‘Lost’ satellite gives scientists access to a cosmic recipe for nearby universe

New Delhi: Scientists have been provided with vital information about gases in a galaxy cluster located at a distance of 240 million light years from Earth via data captured by a ‘lost’ satellite mission.
When the Japanese Hitomi X-ray satellite – a joint initiative by NASA and the Japan Aerospace Exploration Agency (JAXA) – was launched, little did the space agencies know that it will come to an abrupt end due to problems with its altitude control system.
However, they also probably didn’t expect that during the 38 days that it was functional, it would gather data that would give astronomers an access to important insight into the Perseus galaxy cluster – a collection of thousands of galaxies orbiting within a thin hot gas.
The data has allowed scientists to analyse the composition of the Perseus gases and gain a deeper understanding of the stellar explosions that created them.
The gas in the Perseus cluster averages 50 million degrees Celsius and is the source of the cluster’s X-ray emission.
Using Hitomi’s high-resolution Soft X-ray Spectrometer (SXS) instrument, researchers observed the cluster between February 25 and March 6, last year, acquiring a total exposure of nearly 3.4 days.
The SXS observed an unprecedented spectrum, revealing a landscape of X-ray peaks emitted from various chemical elements with a resolution 30 times better than previously seen.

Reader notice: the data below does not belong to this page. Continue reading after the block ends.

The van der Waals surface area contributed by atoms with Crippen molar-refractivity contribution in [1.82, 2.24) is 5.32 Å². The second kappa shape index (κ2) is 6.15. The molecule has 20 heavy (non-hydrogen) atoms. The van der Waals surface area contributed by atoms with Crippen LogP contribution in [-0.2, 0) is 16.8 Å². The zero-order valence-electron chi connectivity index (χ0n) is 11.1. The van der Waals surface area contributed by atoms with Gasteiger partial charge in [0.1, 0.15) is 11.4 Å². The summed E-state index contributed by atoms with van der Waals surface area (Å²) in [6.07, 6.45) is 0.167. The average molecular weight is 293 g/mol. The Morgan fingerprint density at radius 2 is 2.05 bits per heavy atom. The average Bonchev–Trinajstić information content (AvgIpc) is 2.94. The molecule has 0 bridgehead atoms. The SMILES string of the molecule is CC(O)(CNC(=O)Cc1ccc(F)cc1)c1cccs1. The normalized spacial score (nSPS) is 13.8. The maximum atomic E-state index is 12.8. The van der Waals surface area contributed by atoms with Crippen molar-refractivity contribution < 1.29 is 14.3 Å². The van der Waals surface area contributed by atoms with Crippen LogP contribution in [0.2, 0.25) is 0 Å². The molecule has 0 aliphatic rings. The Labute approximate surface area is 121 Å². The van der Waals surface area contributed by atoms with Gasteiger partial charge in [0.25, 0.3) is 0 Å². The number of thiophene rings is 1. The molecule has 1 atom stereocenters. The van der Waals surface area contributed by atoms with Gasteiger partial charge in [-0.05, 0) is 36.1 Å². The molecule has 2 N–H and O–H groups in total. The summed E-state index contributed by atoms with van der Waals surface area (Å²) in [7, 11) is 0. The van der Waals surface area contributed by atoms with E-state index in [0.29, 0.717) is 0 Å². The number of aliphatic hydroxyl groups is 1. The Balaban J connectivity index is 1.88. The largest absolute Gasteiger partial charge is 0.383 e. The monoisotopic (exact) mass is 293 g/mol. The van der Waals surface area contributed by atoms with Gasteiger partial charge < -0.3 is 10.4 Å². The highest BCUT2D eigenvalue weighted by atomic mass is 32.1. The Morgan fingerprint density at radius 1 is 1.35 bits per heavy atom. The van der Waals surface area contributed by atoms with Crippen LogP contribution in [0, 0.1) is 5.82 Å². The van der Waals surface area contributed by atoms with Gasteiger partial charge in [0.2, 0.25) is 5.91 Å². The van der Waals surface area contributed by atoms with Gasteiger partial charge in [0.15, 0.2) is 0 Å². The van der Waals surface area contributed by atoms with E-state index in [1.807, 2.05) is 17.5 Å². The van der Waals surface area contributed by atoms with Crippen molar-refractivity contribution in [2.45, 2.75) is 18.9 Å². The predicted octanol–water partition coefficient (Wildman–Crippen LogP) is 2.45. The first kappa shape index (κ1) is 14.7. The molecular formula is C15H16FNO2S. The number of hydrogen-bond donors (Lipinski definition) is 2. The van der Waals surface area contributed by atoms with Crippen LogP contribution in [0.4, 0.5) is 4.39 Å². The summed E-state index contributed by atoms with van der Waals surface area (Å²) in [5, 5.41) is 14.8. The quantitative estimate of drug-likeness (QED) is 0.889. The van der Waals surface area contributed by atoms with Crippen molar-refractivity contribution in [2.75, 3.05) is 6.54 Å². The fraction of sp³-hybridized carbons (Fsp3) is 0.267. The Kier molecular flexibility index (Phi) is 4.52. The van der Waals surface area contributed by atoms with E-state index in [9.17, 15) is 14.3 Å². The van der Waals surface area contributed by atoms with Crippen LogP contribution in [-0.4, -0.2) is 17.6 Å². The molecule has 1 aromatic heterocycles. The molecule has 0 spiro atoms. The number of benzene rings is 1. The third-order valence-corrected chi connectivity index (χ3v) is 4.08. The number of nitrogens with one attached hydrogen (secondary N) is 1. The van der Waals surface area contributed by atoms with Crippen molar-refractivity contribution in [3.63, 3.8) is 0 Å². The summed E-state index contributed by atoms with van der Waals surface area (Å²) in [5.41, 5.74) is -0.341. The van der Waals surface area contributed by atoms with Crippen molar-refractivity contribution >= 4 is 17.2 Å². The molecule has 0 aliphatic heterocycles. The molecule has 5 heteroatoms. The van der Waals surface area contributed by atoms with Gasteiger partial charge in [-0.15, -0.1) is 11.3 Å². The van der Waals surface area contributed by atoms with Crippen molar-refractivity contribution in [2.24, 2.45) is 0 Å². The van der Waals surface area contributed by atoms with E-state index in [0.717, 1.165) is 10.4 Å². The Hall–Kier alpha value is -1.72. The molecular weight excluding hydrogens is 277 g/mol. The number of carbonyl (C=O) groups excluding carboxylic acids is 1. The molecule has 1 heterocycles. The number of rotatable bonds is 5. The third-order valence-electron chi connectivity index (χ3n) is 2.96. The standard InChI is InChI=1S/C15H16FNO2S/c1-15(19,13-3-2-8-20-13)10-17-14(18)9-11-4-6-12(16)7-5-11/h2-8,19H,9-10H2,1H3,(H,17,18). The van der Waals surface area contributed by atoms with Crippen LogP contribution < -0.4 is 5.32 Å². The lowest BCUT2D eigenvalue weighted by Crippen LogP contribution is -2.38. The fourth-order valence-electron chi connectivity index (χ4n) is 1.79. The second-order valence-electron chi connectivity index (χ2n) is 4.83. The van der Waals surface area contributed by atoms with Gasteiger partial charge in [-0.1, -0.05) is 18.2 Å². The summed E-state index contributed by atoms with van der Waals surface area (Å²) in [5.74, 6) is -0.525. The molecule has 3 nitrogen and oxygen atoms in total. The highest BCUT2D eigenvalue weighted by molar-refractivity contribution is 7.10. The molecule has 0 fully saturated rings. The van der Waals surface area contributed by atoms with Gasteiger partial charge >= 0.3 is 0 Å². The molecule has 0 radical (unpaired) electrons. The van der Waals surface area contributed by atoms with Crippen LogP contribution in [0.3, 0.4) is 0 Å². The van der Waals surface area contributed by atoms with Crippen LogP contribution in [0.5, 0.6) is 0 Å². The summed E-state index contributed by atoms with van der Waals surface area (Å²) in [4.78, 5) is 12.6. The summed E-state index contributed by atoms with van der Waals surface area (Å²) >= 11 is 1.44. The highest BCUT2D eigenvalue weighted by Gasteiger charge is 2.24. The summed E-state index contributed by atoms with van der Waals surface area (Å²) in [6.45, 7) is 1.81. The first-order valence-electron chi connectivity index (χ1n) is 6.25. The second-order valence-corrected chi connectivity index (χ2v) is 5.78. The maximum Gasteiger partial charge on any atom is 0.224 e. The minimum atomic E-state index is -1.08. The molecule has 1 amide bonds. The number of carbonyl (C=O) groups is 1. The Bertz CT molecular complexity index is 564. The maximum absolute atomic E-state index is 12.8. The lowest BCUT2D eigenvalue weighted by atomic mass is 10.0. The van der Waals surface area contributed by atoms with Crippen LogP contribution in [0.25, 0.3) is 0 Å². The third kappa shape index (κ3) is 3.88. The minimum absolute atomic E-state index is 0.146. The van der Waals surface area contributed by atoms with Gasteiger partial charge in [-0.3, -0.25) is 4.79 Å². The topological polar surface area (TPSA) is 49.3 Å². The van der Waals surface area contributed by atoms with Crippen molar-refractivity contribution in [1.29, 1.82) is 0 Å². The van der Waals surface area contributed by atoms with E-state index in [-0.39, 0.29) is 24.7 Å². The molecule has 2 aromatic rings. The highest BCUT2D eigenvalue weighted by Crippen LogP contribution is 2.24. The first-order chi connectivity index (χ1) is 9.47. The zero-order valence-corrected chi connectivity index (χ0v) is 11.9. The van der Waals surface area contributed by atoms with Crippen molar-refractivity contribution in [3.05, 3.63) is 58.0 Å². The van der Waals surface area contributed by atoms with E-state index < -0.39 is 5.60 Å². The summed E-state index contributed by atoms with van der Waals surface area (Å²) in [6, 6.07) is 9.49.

In a paper published in the journal Nature, researchers show that the proportions of elements found in the cluster are nearly identical to what astronomers see in our Sun.
One group of elements is closely tied to a particular class of stellar explosion, called Type Ia supernovas. These explosions entail the total destruction of a white dwarf, a compact remnant produced by stars like the Sun.
These blasts are thought to be responsible for producing most of the universe’s chromium, manganese, iron and nickel – metals collectively known as ‘iron-peak’ elements.
The study suggests that the same combination of Type Ia supernovas producing iron-peak elements in our solar system also produced these metals in the cluster’s gas.
This means both the solar system and the Perseus cluster experienced broadly similar chemical evolution, suggesting that the processes forming stars – and the systems that became Type Ia supernovas – were comparable in both locations.
“Despite the failure of the mission soon after launch, the precious few observations that we did obtain have proven to be transformational for our understanding of superheated cosmic plasmas,” said Poshak Gandhi, astronomer at University of Southampton.
“Such plasmas outweigh known galaxies in clusters 10 to one, so are an essential component to our complete understanding of the universe,” said Gandhi, who was among a 200-strong team of scientists involved in the international collaboration.